The views expressed in this email are those of 2 members of the ATC team at *******. Where we all act on the same laws and procedures however opinion can change throughout.

I hope this answers your question and maybe on a future visit you can pop up the tower for a chat. We are all very friendly.

Happy flying"

-------

Taught me from the start and have never had to think about it during the crowded circuit anymore
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Old 8th Jan 2015, 14:24
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Join Date: Nov 2000
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You're flying circuits and you just turned downwind, ready to give your downwind call, but you can't get a word in as the radio (tower) is really busy. Before you know it, you're ready to turn final and still can't get talking to ATC.



Do you continue with your approach? Potentially without permission to land/Touch and Go? Or do you abort and go around? At which point should you have made the decision to go around due to no contact with ATC?
I would continue to the flare and go around then if I hadn't had a landing clearance. At Cambridge if you can't get a word in it's usual for ATC to call you with "clear land" even though you haven't got a "final" call in.
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Old 8th Jan 2015, 16:24
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Another one being total radio failure... You're coming back to your airfield and are about to request rejoin when you realise comms are dead. Obviously there are the no radio procedures, flying triangles etc.
I am surprised no one has pointed out that really the "fly triangles" procedure is really for someone caught above cloud so that someone can come and find you and shepherd you down, unlikely to be used much these days with modern aids, though with a transponder on 7500 it would probably be more noticeable than it would have been when first thought of!
I would also point out that if you are outside CAS and trying to get back in without being cleared to do so ideally you should remain clear and find somewhere else to land, how practical and safe this is depending on the weather and safety being overriding.
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Old 8th Jan 2015, 16:33
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the "fly triangles" procedure is really for someone caught above cloud so that someone can come and find you and shepherd you down
Interesting, the books talk as though that is "the" procedure. Good to know!

Thanks for all the responses. I feel much better about it now. Maybe i'll just turn my radio off next time for practice!
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Old 8th Jan 2015, 16:37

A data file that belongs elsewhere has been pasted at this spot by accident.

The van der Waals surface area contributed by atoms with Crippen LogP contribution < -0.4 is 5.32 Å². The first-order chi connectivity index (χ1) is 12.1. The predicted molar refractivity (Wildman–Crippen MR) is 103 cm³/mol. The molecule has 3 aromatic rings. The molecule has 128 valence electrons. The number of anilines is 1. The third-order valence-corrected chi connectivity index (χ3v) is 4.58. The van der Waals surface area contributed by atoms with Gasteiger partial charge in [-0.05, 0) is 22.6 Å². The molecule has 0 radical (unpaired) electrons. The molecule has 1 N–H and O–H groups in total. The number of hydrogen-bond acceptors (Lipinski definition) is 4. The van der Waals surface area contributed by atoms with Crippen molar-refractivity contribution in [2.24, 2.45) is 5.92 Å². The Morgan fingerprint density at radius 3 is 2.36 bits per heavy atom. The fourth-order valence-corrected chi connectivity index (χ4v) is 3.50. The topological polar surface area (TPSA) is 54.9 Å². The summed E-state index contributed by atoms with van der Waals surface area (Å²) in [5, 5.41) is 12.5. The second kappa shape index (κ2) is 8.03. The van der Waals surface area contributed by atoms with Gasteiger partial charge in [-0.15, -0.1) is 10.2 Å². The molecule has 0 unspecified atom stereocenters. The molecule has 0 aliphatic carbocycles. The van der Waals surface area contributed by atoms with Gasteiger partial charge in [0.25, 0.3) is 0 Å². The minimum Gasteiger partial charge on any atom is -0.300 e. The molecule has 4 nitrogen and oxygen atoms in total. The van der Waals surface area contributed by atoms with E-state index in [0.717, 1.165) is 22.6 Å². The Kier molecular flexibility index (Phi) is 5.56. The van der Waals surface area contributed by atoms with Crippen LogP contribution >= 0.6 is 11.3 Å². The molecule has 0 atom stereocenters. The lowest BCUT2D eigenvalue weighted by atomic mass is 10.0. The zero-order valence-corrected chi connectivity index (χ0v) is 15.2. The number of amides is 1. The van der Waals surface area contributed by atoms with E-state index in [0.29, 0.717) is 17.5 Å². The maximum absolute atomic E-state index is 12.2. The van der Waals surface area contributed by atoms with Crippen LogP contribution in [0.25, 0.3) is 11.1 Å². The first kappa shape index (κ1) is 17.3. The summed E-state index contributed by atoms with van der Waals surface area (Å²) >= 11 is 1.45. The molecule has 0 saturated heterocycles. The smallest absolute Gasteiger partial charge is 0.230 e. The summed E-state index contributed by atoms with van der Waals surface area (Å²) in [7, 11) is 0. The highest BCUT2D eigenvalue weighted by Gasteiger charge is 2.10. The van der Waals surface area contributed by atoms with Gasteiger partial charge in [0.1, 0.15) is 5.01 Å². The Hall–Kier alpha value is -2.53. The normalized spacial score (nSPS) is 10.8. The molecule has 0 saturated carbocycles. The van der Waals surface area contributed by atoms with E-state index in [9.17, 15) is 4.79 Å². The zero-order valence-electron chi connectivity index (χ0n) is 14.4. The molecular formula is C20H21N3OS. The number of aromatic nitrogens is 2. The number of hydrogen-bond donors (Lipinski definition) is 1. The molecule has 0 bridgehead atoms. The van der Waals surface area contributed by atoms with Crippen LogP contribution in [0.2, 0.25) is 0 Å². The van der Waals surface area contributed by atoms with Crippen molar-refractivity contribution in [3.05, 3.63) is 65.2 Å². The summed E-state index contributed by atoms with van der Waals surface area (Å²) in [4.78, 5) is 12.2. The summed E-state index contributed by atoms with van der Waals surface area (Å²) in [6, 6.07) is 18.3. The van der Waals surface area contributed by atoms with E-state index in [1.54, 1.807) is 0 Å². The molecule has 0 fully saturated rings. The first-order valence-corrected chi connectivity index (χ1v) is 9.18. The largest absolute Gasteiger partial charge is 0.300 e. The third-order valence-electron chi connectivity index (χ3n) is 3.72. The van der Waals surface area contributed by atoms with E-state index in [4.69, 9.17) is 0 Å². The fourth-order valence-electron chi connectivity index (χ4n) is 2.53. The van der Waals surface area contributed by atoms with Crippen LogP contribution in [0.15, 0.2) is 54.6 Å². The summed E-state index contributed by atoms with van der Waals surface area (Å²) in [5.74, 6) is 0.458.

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Originally Posted by Foxmoth
..........unlikely to be used much these days with modern aids, though with a transponder on 7500 it would probably be more noticeable than it would have been when first thought of!
Very noticeable, and the Tornado on each wingtip would make the perfect "Shepherd".

(I think you mean 7600)
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Old 8th Jan 2015, 16:39
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It might be worth mentioning that, if you squawk 7600 for what turns out to be only a transmitter failure, ATC will probably use small changes to the squawk code in order to establish that you are hearing them. They may well request further adjustments to the code in order to learn more about you, e.g. whether you have any other problems or not.
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Old 8th Jan 2015, 16:42
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Very noticeable, and the Tornado on each wingtip would make the perfect "Shepherd".
I always wondered, how slow can a tornado fly? If i'm bimbling along in a C152 with flaps out at 70Kts, is it going to be more "repeated fly-bys" than "shepherd"?
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Old 8th Jan 2015, 17:05
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I would continue to the flare and go around then if I hadn't had a landing clearance.
If I'd got to flare position, I'd land and clear runway as quickly as possible. Going around would just occupy runway space for longer - and give a problem for a faster aircraft going around because of your unexpected appearance.
I've had one radio failure in the circuit at night. I discovered it when I was unable to get a response to my Final calls. I landed, and cleared runway, making blind transmissions, and phoned the tower.
You should have the ATC number on your phone - you'll have difficulty hearing them with engine noise unless you have an earphone, but they'll hear you.
As a student, the most important thing is to fly your aircraft, and not worry about inconviencing others - don't lose control while trying to phone, or crash trying to land somewhere else.
I'd go to a farm strip and phone if I had an enroute radio failure, and my handheld also failed.